Chazz Walton has five professional mixed martial arts fights under his belt with a total combined fight time of 5:27.
He has won a fight in just 7 seconds but he has also been in the cage as long as 2:05 as a pro.
To put it another way, once the Chazz Walton’s music hits the speakers, stay in your seat, put the phone down….. heck, don’t even blink.
He has finished all five of those pro fights by way of knockout or submission and when the 28-year old Georgia native steps into the Titan Fighting Championships cage for the very first time he doesn’t expect much to change.
Walton will be fighting Raush Manfio (9-2) for the organization’s lightweight title at Titan FC 46 on November 17. The event from the Pembroke Pines Civic Center in Pembroke Pines, Florida will stream live on the UFC’s digital media service, UFC Fight Pass.
MyMMANews caught up with Walton to discuss his early successes and the upcoming Titan title fight.
Is there anything that you can attribute these five consecutive quick finishes to?
“Honestly I just go out there and fight man. I try not let anything hold me back. I try not to put too much pressure on myself. I just go out there and do what I love and do my best at it. I’ve been blessed thus far to get early finishes. It’s cool to get those quick finishes and get in and out of there clean, not get too many miles.”
Fighters obviously want to go in, get the job done, and get out in tact, but does any part of you regret that you have been finishing the fights so quickly and you have not really been able to test your stamina in the cage as a pro?
“I feel like I went to plenty of decisions as an amateur. Granted that was a long time ago but I know I can go the distance. I train hard and if need be I am always prepared to go all rounds, whether it is three rounds or five rounds, so I’m ready for anything. Once that bell rings it could be over in 45 seconds, it could go the distance. I’m never really looking for the knockout. I’m always looking for the finish. I mean, there’s never a moment that I’m not looking to finish someone. I don’t think any fighter is in there looking to go to a decision. I just think some fighters lack finishing ability or stylistically they might not match up well with their opponent so getting that finish is a little harder than they might expect. It just comes naturally to me to be honest. I’m just very blessed.”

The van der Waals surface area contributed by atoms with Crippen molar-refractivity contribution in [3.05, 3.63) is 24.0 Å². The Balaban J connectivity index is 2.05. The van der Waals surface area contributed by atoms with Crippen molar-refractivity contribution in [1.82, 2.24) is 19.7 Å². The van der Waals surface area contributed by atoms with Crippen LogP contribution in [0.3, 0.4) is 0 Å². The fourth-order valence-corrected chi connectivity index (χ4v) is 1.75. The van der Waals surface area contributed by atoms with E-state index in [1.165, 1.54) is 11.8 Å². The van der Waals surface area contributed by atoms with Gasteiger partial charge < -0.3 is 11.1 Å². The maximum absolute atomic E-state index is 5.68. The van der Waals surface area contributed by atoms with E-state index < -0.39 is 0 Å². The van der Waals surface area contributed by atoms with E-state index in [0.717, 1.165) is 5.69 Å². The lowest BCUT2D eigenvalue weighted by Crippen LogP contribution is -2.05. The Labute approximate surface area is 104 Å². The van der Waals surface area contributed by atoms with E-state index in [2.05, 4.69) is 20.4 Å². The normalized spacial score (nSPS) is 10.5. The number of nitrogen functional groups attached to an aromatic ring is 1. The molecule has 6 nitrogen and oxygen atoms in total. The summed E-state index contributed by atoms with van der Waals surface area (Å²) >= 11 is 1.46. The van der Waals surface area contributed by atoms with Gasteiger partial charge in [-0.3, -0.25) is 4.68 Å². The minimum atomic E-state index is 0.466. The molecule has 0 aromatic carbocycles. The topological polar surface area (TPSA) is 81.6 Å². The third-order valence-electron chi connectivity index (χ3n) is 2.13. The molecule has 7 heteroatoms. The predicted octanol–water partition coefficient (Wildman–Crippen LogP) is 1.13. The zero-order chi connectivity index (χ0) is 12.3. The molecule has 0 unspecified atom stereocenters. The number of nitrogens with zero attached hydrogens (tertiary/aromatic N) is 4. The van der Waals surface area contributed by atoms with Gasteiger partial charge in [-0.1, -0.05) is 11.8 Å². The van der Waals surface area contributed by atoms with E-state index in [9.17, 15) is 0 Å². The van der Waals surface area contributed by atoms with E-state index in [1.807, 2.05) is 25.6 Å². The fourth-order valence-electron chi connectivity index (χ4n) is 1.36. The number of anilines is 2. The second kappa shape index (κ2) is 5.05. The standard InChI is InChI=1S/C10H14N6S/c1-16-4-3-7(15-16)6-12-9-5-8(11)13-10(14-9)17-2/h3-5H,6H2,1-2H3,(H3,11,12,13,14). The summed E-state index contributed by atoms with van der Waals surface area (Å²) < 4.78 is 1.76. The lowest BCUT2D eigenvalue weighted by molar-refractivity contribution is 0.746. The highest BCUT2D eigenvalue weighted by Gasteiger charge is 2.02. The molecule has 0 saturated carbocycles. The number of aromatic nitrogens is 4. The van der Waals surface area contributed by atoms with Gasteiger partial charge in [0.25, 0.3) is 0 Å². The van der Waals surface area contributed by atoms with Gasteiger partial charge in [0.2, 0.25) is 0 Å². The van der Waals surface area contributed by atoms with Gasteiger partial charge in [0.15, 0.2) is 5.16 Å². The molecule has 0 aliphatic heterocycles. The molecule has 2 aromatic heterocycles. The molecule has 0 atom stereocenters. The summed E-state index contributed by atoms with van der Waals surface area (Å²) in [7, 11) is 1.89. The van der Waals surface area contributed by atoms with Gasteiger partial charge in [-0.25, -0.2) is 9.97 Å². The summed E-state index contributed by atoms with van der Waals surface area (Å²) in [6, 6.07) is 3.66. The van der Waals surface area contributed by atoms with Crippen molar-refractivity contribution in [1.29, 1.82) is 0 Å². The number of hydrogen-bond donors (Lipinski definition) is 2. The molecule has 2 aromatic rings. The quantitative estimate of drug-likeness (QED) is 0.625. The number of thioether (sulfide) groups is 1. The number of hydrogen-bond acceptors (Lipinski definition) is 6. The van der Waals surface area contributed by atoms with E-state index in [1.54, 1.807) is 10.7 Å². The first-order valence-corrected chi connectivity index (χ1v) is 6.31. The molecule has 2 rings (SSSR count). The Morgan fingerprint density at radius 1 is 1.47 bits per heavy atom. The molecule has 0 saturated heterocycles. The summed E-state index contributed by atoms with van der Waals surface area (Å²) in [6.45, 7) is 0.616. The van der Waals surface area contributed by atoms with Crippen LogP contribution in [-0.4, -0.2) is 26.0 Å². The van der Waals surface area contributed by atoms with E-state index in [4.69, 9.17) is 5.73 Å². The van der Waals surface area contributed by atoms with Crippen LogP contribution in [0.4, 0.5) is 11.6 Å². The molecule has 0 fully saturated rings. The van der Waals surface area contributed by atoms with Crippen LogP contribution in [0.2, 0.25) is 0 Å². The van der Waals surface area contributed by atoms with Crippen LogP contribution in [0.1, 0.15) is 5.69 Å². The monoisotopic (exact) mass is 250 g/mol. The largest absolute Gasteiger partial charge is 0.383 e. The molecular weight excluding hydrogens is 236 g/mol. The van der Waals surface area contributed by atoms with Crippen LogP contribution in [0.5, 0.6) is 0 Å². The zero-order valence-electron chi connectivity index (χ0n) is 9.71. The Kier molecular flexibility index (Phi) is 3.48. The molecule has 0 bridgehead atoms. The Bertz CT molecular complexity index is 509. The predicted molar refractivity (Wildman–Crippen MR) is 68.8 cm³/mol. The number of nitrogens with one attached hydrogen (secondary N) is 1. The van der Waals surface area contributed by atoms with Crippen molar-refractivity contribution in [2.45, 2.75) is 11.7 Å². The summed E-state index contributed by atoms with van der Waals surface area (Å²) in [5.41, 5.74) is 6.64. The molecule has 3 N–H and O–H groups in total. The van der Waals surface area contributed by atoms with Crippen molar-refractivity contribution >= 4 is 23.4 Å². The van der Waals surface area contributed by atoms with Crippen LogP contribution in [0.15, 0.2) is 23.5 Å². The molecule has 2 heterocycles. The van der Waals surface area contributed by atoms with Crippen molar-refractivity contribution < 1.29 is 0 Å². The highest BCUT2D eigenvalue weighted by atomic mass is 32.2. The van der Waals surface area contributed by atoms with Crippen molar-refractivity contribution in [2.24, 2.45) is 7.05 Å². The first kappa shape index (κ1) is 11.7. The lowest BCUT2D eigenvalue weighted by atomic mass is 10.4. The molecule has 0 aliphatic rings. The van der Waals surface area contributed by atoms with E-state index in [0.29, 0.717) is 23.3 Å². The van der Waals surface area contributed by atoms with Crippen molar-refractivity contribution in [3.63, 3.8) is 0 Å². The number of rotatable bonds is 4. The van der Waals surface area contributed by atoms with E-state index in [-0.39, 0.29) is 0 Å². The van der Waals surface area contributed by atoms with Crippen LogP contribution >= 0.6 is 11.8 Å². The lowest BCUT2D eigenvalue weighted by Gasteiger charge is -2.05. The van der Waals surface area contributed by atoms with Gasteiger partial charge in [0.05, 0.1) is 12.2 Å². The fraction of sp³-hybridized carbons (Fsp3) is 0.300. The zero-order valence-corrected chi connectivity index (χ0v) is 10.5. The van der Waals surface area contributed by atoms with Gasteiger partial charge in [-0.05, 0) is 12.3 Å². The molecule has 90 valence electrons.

This is your first fight with Titan. How did this come about where you immediately are granted a title shot?
“I originally was supposed to be coming back to defend my 155-pound title here in Georgia, which I had vacated due to an injury. That was my plan to come off of this injury and go and fight for that title that I never lost and get it back. My opponent ended up pulling out of the fight. A couple of days later the opportunity at Titan presented itself and I couldn’t turn that down. It is too good of an opportunity.”
You mentioned an injury. Are you completely injury free now heading into this title fight?
“Definitely. It was about a year ago. My injuries are healed. I’ve had time to lick my wounds and I’m ready to get back in there and be better than I was before. The injury that I carried into my last two fights. I finally got it taken care of. Took the time I needed to do proper recovery and now I’m back. Hybrid 2.0 ready to go.”
How did the Hybrid nickname come about?